Monday, 31 January 2011
I am fighting another war and to be honest it is not one that I saw coming. Consequently, I am lagging behind.
But I am fighting back.
I am engaged in the Battle of the Bulge, dear reader; me versus my expanding waistline.
When I was a kid, I was so skinny that the term “bag of bones” was a fairly accurate description. I was like a living skeleton with skin tightly wrapped around my frame, with only a little muscle to hold it in place and make me look vaguely human.
I was thin – terribly thin. Yet I had a massive appetite and a fantastic metabolism and I could, quite literally, eat a horse and burn it off without blinking, belching or farting. If I ate a crisp you could see it travel down my neck before reaching my stomach where it was napalmed out of existence and added to my energy intake.
As a kid I used to think that my inner combustion engine was like the world’s greatest nuclear reactor that could break down anything thrown at it.
“I don’t know where he puts it,” my mum used to say, and to be honest neither did I.
The food I consumed gave me loads of energy. I used to run everywhere, like a little whippet. I played football in the park, swam, played squash, badminton, rugby, athletics, cricket – you name it, I tried it. I was in the school cross country team and at the end of each race I felt alive. I had a newspaper round and I carried a bag full of daily missives around the streets, running the entire time.
And I still ate loads, my nuclear digestion giving me enormous bursts of vitality allowing me to pursue all of my sporting activities with ease.
Even at university, when I cut down the exercise slightly (only slightly, mind you), I still ate vast quantities of food, especially chocolate, crisps and other things that were extremely fattening and they were absorbed without adding anything to my body fat.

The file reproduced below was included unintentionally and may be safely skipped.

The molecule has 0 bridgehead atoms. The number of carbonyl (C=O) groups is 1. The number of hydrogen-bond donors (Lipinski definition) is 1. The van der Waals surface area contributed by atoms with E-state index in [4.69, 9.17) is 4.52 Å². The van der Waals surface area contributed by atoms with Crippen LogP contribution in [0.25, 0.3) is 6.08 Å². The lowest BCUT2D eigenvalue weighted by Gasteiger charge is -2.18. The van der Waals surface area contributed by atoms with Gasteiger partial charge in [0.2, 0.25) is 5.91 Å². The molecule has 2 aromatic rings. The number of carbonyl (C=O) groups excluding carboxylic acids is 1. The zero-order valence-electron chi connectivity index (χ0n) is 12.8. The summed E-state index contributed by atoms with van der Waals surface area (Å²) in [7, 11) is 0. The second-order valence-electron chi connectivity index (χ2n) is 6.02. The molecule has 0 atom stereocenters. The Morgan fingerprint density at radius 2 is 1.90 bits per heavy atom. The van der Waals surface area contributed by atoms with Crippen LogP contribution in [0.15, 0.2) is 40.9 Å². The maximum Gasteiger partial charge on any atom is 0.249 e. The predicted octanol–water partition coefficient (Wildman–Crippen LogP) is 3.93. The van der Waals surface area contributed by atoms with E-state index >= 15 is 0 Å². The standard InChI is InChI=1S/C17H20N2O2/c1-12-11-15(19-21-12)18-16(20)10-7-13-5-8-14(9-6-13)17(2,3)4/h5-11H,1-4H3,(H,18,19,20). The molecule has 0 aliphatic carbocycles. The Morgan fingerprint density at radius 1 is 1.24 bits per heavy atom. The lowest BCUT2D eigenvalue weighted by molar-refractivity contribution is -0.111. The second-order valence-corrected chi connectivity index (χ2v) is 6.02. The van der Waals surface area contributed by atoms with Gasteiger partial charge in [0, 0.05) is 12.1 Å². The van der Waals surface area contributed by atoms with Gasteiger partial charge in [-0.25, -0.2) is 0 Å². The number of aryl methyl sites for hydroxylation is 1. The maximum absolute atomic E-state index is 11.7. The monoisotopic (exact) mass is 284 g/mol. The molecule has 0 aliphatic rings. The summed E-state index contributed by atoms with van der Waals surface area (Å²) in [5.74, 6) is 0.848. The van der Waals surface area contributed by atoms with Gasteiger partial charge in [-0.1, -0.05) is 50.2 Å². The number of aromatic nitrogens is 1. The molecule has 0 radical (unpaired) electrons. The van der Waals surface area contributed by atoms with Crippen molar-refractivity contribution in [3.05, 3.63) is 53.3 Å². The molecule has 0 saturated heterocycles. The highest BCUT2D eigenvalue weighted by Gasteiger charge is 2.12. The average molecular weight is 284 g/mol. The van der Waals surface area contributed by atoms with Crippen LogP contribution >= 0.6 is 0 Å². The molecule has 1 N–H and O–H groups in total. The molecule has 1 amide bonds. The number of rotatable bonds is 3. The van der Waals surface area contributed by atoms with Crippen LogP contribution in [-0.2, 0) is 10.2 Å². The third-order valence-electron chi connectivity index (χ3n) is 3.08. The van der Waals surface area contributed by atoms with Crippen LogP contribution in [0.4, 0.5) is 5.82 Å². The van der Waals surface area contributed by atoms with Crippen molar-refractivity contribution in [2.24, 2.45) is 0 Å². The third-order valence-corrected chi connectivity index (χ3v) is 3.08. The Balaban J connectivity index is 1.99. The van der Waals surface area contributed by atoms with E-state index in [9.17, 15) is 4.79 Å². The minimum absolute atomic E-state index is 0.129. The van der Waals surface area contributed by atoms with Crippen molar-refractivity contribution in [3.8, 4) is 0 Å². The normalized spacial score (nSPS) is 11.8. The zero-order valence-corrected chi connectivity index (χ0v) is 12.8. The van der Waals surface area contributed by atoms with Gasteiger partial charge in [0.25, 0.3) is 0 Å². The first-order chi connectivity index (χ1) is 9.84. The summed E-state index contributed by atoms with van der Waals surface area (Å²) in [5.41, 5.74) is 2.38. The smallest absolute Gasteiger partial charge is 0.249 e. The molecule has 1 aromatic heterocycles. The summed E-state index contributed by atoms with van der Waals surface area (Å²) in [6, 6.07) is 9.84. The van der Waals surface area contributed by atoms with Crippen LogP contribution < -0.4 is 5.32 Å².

Nothing changed – even when I settled down into working and married life.
I still ate loads and only put on a little weight, which vanished whenever my ex-wife, W, decided to go on a diet. She often battled with her weight (and usually won) but whenever she made a supreme effort and ate more healthily (with whatever the latest dieting fad was at the time), I lost weight too - and very easily. It used to infuriate her. I simply ate massive quantities of whatever she was eating and while the pounds slipped off slowly for W, they dropped off me.
In my early thirties, I remember standing in front of a mirror, staring at my naked reflection, and thinking to myself “I’m still a bag of bones.”
And I was.
Even at the age of 32, I could see my rib cage and my stomach was totally flat. I had no muscle to speak of at all.
I became blasé about it all. I was blissfully unaware that at some point my nuclear digestion would begin to falter. To me, the Battle of the Bulge was something I would never have to fight. Obesity, for me, was an enemy that was too terrified to take me on. I would never be fat.
How wrong I was.
It is difficult to pinpoint the exact time that I noticed things starting to change. I have a feeling that it might have coincided with my 40th birthday.